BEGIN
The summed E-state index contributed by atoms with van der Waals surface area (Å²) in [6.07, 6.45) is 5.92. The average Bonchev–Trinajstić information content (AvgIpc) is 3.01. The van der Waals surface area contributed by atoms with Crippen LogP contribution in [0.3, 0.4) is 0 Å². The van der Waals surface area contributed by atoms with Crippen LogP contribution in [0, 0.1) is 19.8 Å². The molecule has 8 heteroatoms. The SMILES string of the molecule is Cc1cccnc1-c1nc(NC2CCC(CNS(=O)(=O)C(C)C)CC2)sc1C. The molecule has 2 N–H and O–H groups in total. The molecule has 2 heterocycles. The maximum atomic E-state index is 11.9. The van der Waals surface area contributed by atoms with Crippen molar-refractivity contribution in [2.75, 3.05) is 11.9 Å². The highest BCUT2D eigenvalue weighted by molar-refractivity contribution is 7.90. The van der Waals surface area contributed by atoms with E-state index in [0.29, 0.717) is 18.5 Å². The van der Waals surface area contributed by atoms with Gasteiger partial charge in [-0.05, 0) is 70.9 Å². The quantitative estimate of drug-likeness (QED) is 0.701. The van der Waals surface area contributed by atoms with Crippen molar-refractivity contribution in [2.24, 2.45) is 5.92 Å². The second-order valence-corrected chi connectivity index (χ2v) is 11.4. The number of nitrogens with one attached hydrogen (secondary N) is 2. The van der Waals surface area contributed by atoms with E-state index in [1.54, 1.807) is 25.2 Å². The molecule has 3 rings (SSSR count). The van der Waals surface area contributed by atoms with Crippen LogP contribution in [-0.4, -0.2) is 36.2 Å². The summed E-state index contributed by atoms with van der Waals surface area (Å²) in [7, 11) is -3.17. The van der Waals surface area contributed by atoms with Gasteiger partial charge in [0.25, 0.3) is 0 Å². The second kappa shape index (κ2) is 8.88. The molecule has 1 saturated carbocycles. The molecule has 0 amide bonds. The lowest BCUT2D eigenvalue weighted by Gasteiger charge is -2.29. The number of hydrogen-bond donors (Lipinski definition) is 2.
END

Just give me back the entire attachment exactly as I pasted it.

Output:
The summed E-state index contributed by atoms with van der Waals surface area (Å²) in [6.07, 6.45) is 5.92. The average Bonchev–Trinajstić information content (AvgIpc) is 3.01. The van der Waals surface area contributed by atoms with Crippen LogP contribution in [0.3, 0.4) is 0 Å². The van der Waals surface area contributed by atoms with Crippen LogP contribution in [0, 0.1) is 19.8 Å². The molecule has 8 heteroatoms. The SMILES string of the molecule is Cc1cccnc1-c1nc(NC2CCC(CNS(=O)(=O)C(C)C)CC2)sc1C. The molecule has 2 N–H and O–H groups in total. The molecule has 2 heterocycles. The maximum atomic E-state index is 11.9. The van der Waals surface area contributed by atoms with Crippen molar-refractivity contribution in [2.75, 3.05) is 11.9 Å². The highest BCUT2D eigenvalue weighted by molar-refractivity contribution is 7.90. The van der Waals surface area contributed by atoms with E-state index in [0.29, 0.717) is 18.5 Å². The van der Waals surface area contributed by atoms with Gasteiger partial charge in [-0.05, 0) is 70.9 Å². The quantitative estimate of drug-likeness (QED) is 0.701. The van der Waals surface area contributed by atoms with Crippen molar-refractivity contribution in [2.24, 2.45) is 5.92 Å². The second-order valence-corrected chi connectivity index (χ2v) is 11.4. The number of nitrogens with one attached hydrogen (secondary N) is 2. The van der Waals surface area contributed by atoms with E-state index in [1.54, 1.807) is 25.2 Å². The molecule has 3 rings (SSSR count). The van der Waals surface area contributed by atoms with Crippen LogP contribution in [-0.4, -0.2) is 36.2 Å². The summed E-state index contributed by atoms with van der Waals surface area (Å²) in [7, 11) is -3.17. The van der Waals surface area contributed by atoms with Gasteiger partial charge in [0.25, 0.3) is 0 Å². The second kappa shape index (κ2) is 8.88. The molecule has 1 saturated carbocycles. The molecule has 0 amide bonds. The lowest BCUT2D eigenvalue weighted by Gasteiger charge is -2.29. The number of hydrogen-bond donors (Lipinski definition) is 2.